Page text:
How will the AVEVA acquisition help OSIsoft grow?
There are a lot of synergies and potential for OSIsoft to continue its growth with AVEVA. OSIsoft’s technology is well established in the process industry, but the market is far from saturated, with plenty of room for growth in chemical; oil; gas; paper; pharmaceuticals; food; and power generation, transmission, and distribution. Existing PI System installations continue to add datapoints to the collection system and new users and applications. It has proven difficult for competitors to create a product with the flexible features, connectivity, reliability and security of the PI System data platform that is valued by the larger process industries. The value that can be extracted from real-time streaming data varies with scale, so smaller process sites may opt for lower cost options that work out of the box with minimal customization.
OSIsoft has also been expanding into the discrete manufacturing industries and could expand more into these industries. Recording batch records in chemicals, food, and pharmaceuticals is a common PI System application with interfaces into ERP systems and cloud applications. However, the PI System platform has more competition in the discrete part industries, which have established database structures that reach into the supply chain and inventory management systems automation using robotics, bar code readers, RFID, Q-codes, video cameras with pattern recognition, and packaging machinery.
OSIsoft systems integrators
OSIsoft has developed over 450 standard interfaces to different data sources, enabling hundreds of independent systems integrators to link PI System data to other software applications to create custom implementations for end users. This is one reason it has become the dominant data platform supplier in the process automation market. Many systems integrators and technology suppliers use the PI System application development environment, and these applications can provide significant value to end users that often do not have the staff or expertise to build such applications in house.
What can AVEVA do to enhance the OSIsoft products and services?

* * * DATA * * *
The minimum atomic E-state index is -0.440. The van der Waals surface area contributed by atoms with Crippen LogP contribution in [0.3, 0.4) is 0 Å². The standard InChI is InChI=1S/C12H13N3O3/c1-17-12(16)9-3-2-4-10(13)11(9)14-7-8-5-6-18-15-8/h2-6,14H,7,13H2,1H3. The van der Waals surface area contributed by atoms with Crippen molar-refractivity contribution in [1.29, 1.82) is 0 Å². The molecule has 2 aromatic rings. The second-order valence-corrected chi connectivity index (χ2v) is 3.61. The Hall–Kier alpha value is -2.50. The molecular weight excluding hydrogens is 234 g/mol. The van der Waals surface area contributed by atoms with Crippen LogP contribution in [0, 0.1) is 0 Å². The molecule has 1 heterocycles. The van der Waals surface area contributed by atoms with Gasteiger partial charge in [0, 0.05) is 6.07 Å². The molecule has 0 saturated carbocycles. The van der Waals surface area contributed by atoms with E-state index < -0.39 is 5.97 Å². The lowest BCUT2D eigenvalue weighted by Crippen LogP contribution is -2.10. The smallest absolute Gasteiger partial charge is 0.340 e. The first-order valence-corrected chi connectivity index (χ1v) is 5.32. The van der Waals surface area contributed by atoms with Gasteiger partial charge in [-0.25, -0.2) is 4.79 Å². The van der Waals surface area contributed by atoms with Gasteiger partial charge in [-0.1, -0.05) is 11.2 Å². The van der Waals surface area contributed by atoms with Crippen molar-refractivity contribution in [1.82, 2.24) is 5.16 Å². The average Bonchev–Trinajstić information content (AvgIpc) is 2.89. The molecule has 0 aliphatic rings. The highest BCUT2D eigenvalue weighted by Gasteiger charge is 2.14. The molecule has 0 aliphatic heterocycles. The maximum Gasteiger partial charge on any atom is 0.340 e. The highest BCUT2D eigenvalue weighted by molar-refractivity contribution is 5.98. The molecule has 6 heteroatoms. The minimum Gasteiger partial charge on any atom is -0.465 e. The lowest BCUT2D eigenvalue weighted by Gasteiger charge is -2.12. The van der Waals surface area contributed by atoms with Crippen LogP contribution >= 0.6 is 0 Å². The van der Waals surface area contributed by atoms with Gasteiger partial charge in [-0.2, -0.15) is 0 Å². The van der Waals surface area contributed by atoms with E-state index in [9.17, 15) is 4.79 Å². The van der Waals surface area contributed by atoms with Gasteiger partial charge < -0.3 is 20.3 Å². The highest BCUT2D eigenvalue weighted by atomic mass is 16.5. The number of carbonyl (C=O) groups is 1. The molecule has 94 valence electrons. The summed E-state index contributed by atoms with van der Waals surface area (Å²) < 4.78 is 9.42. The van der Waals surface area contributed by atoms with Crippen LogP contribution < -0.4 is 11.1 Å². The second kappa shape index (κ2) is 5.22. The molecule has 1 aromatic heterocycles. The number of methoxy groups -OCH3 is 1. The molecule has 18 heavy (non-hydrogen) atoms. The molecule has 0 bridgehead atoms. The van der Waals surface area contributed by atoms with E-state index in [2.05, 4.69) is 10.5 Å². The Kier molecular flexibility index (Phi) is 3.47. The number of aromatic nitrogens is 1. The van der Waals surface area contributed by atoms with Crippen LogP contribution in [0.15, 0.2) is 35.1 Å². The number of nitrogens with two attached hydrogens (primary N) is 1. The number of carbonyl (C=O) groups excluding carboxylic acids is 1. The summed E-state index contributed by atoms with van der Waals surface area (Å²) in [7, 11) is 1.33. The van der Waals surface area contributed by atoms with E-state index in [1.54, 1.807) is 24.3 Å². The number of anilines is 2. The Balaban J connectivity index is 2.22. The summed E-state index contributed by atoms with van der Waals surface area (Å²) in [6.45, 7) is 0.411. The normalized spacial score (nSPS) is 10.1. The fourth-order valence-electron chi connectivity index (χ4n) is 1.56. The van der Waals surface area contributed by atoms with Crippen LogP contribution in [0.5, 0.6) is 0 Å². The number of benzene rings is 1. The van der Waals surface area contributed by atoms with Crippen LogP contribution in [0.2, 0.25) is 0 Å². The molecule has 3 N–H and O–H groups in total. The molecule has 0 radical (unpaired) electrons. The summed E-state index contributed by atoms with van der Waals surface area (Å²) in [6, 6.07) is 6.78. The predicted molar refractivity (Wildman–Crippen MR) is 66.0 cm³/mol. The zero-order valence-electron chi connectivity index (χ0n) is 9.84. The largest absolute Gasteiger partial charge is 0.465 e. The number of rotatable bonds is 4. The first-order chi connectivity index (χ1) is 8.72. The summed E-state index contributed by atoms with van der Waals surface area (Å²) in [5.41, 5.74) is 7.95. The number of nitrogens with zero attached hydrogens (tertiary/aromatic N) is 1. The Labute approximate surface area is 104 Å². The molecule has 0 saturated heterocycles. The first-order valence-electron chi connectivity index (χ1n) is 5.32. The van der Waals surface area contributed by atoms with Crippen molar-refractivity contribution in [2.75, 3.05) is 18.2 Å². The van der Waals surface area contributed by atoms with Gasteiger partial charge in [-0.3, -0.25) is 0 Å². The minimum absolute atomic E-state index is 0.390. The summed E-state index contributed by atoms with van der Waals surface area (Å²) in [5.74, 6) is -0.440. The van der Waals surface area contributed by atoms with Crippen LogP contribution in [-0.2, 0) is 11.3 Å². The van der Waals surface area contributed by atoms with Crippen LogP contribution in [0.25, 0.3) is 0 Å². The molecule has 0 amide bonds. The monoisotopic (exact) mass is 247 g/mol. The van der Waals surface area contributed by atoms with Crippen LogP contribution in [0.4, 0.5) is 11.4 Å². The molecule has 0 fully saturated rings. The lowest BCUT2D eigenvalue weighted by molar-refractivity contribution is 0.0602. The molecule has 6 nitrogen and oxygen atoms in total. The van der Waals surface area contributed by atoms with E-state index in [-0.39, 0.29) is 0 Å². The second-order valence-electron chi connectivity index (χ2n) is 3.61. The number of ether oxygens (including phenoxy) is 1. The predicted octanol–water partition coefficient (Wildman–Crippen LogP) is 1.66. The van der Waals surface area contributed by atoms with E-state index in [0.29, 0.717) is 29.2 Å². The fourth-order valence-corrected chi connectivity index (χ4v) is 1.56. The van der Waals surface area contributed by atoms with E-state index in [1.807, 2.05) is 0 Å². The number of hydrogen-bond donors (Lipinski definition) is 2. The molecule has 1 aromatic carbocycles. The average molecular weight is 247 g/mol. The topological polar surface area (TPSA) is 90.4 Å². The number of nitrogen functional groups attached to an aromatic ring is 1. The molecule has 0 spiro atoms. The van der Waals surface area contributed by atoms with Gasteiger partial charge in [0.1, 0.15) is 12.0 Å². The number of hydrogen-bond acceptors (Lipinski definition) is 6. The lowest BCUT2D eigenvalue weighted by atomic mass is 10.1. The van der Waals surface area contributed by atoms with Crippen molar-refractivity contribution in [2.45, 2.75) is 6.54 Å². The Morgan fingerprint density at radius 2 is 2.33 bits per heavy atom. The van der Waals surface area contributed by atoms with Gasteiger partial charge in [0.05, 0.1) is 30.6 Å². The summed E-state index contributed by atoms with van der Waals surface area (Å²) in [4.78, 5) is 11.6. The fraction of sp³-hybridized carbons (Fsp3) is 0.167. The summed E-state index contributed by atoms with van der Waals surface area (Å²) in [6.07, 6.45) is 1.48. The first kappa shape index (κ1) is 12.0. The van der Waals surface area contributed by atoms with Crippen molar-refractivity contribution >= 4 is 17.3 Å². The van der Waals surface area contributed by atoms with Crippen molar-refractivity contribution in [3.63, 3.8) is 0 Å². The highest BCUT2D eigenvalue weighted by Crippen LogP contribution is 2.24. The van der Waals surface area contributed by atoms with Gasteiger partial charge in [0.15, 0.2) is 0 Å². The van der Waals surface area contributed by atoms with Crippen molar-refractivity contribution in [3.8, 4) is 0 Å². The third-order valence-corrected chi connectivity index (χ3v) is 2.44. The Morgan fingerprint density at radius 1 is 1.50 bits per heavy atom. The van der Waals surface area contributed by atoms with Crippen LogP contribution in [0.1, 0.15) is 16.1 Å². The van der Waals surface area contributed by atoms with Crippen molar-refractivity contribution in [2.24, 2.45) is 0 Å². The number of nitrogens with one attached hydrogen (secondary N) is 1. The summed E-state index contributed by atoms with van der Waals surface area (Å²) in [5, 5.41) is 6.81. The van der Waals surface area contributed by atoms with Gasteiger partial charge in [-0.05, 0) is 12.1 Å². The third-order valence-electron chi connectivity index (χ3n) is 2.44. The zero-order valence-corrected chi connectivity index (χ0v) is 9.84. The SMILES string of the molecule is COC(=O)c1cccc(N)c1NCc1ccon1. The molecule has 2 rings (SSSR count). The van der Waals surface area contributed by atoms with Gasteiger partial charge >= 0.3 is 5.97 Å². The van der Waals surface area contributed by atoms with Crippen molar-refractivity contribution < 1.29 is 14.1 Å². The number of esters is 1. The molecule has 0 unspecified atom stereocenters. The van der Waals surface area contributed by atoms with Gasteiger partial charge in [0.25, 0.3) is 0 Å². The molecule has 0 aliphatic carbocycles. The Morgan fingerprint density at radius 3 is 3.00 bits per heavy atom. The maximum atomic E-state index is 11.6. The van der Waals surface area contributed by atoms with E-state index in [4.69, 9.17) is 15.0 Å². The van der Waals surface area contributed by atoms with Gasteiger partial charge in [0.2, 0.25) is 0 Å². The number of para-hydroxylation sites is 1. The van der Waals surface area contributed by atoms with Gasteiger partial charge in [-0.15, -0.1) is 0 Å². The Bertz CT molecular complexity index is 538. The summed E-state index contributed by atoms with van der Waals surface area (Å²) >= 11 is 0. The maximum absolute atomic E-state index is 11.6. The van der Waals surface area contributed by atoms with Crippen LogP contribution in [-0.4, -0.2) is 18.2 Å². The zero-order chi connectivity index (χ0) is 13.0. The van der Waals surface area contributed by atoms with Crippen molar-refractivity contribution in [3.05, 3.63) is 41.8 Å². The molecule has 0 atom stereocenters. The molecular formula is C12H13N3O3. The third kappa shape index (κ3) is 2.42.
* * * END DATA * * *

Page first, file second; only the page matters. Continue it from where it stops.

Certainly, AVEVA, as a leading global supplier of industrial software, needs to continue to support the many PI System integrators and partners with access to support and new product development. AVEVA experts should work with OSIsoft development to support new enhancements and the volume of industrial data needed for the digital transformation. AVEVA expertise in developing platform-independent software for the process industries could certainly be helpful in the area of interfaces, security, and cloud services. OSIsoft has PI Server integration to AWS and Google Cloud for advanced analytics, and a new edition of its PI Cloud and PI Edge platforms, all areas in which AVEVA could help OSIsoft further develop these capabilities. AVEVA’s solutions provide a nice complement by providing a high-fidelity, high-performance information retrieval, organization, and summarization layer.
It will be important for AVEVA to keep OSIsoft as a neutral, platform-independent supplier where end users with any control system, industrial applications, or other data source feel fully supported. The Wonderware, AVEVA Historian, AVEVA Enterprise Data Management, and AVEVA Plant SCADA offers all have data historian applications that might compete with the OSIsoft platform. The arrival of the more dominant PI System in this playing field will require AVEVA to exert managerial skills to rationalize products, retain subject management experts, and restructure software development teamwork. This is certainly something ARC will be watching.